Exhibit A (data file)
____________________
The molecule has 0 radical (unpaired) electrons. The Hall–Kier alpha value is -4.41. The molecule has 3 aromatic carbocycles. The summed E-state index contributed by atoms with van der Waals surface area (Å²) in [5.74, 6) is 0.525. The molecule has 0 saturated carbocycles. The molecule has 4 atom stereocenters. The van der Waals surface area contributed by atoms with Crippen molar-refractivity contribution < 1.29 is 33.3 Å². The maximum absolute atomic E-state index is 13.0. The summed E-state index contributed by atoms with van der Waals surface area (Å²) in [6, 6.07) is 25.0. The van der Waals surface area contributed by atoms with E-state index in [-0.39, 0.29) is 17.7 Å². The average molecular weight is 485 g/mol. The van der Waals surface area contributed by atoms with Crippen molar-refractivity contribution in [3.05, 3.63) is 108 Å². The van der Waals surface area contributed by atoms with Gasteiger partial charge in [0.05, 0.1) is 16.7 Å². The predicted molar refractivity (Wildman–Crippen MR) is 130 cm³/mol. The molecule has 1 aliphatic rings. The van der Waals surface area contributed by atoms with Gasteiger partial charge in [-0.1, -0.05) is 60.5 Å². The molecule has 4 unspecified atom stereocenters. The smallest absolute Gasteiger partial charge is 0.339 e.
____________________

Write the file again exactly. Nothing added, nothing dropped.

The molecule has 0 radical (unpaired) electrons. The Hall–Kier alpha value is -4.41. The molecule has 3 aromatic carbocycles. The summed E-state index contributed by atoms with van der Waals surface area (Å²) in [5.74, 6) is 0.525. The molecule has 0 saturated carbocycles. The molecule has 4 atom stereocenters. The van der Waals surface area contributed by atoms with Crippen molar-refractivity contribution < 1.29 is 33.3 Å². The maximum absolute atomic E-state index is 13.0. The summed E-state index contributed by atoms with van der Waals surface area (Å²) in [6, 6.07) is 25.0. The van der Waals surface area contributed by atoms with E-state index in [-0.39, 0.29) is 17.7 Å². The average molecular weight is 485 g/mol. The van der Waals surface area contributed by atoms with Crippen molar-refractivity contribution in [3.05, 3.63) is 108 Å². The van der Waals surface area contributed by atoms with Gasteiger partial charge in [0.05, 0.1) is 16.7 Å². The predicted molar refractivity (Wildman–Crippen MR) is 130 cm³/mol. The molecule has 1 aliphatic rings. The van der Waals surface area contributed by atoms with Gasteiger partial charge in [-0.1, -0.05) is 60.5 Å². The molecule has 4 unspecified atom stereocenters. The smallest absolute Gasteiger partial charge is 0.339 e.